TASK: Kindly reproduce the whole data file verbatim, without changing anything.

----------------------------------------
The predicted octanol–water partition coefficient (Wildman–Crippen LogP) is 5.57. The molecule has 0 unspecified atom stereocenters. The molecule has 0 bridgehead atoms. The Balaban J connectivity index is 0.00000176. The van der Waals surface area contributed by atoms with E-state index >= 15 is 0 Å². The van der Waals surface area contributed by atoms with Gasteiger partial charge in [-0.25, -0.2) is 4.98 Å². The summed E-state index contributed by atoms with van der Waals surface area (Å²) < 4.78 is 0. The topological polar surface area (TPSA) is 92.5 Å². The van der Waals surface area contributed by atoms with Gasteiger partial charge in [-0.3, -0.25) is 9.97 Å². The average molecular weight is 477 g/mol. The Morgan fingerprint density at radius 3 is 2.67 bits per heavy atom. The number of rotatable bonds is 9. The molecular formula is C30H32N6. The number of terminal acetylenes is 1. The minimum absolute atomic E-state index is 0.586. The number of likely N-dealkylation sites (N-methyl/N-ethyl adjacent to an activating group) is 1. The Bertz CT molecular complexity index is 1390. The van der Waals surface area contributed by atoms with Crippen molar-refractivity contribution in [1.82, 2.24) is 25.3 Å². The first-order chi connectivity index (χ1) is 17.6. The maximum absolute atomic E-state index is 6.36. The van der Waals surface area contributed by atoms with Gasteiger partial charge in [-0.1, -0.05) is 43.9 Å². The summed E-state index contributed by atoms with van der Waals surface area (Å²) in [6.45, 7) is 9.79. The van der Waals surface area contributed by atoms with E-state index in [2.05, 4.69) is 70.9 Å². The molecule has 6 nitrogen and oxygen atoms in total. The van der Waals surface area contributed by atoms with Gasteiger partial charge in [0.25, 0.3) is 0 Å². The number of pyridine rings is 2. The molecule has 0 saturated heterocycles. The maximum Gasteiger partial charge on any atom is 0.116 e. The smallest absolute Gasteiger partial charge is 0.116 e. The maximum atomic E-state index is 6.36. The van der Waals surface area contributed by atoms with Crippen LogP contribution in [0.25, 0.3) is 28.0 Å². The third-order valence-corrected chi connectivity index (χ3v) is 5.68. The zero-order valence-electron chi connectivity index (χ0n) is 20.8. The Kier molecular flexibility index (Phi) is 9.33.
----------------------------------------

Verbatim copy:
The predicted octanol–water partition coefficient (Wildman–Crippen LogP) is 5.57. The molecule has 0 unspecified atom stereocenters. The molecule has 0 bridgehead atoms. The Balaban J connectivity index is 0.00000176. The van der Waals surface area contributed by atoms with E-state index >= 15 is 0 Å². The van der Waals surface area contributed by atoms with Gasteiger partial charge in [-0.25, -0.2) is 4.98 Å². The summed E-state index contributed by atoms with van der Waals surface area (Å²) < 4.78 is 0. The topological polar surface area (TPSA) is 92.5 Å². The van der Waals surface area contributed by atoms with Gasteiger partial charge in [-0.3, -0.25) is 9.97 Å². The average molecular weight is 477 g/mol. The Morgan fingerprint density at radius 3 is 2.67 bits per heavy atom. The number of rotatable bonds is 9. The molecular formula is C30H32N6. The number of terminal acetylenes is 1. The minimum absolute atomic E-state index is 0.586. The number of likely N-dealkylation sites (N-methyl/N-ethyl adjacent to an activating group) is 1. The Bertz CT molecular complexity index is 1390. The van der Waals surface area contributed by atoms with Crippen molar-refractivity contribution in [1.82, 2.24) is 25.3 Å². The first-order chi connectivity index (χ1) is 17.6. The maximum absolute atomic E-state index is 6.36. The van der Waals surface area contributed by atoms with Gasteiger partial charge in [-0.1, -0.05) is 43.9 Å². The summed E-state index contributed by atoms with van der Waals surface area (Å²) in [6.45, 7) is 9.79. The van der Waals surface area contributed by atoms with E-state index in [2.05, 4.69) is 70.9 Å². The molecule has 6 nitrogen and oxygen atoms in total. The van der Waals surface area contributed by atoms with Gasteiger partial charge in [0.25, 0.3) is 0 Å². The number of pyridine rings is 2. The molecule has 0 saturated heterocycles. The maximum Gasteiger partial charge on any atom is 0.116 e. The smallest absolute Gasteiger partial charge is 0.116 e. The maximum atomic E-state index is 6.36. The van der Waals surface area contributed by atoms with Crippen LogP contribution in [0.25, 0.3) is 28.0 Å². The third-order valence-corrected chi connectivity index (χ3v) is 5.68. The zero-order valence-electron chi connectivity index (χ0n) is 20.8. The Kier molecular flexibility index (Phi) is 9.33.